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The Stuxnet virus was likely to be one of at least five cyber weapons developed on a single platform.
According to Kaspersky Lab director of global research and analysis Costin Raiu, evidence shows that the same platform that was used to build Stuxnet and Duqu was also used to create at least three other pieces of malware.
Raiu told Reuters the platform was comprised of a group of compatible software modules designed to fit together, each with different functions.
Its developers can build new cyber weapons by simply adding and removing modules.
Kaspersky named the platform ‘Tilded' and said it has not found any new types of malware built on it, but it is sure they exist because shared components of Stuxnet and Duqu appear to be searching for their kin.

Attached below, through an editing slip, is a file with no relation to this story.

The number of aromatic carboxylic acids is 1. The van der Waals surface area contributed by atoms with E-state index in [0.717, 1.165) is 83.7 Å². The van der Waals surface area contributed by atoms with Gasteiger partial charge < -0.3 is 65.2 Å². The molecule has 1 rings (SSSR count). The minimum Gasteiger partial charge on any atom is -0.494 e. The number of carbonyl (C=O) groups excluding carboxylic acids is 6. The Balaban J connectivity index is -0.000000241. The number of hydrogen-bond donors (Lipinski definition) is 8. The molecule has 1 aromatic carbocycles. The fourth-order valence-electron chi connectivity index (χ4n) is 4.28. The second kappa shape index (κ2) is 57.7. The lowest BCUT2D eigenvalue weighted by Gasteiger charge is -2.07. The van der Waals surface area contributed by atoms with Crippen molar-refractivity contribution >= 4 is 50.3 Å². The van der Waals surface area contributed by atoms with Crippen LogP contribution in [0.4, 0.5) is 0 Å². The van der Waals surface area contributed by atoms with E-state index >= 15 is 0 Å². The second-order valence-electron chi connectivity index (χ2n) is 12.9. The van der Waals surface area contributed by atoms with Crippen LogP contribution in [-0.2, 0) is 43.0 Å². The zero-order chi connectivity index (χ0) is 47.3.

”It would be relatively easy for the developers of highly sophisticated viruses to create other weapons that can evade detection by those anti-virus programs by the modules in the Tilded platform,” Raiu said.
Raiu added that when a machine becomes infected with Duqu or Stuxnet, the shared components on the platform search for two unique registry keys on the PC linked to Duqu and Stuxnet, which are then used to load the main piece of malware onto the computer.
“It's like a Lego set. You can assemble the components into anything: a robot or a house or a tank," he said.
Kaspersky said it recently discovered new shared components that search for at least three other unique registry keys, which suggests that the developers of Stuxnet and Duqu also built at least three other pieces of malware using the same platform.
Those modules handle tasks including delivering the malware to a PC, installing it, communicating with its operators, stealing data and self-replication.
This article originally appeared at scmagazineuk.com
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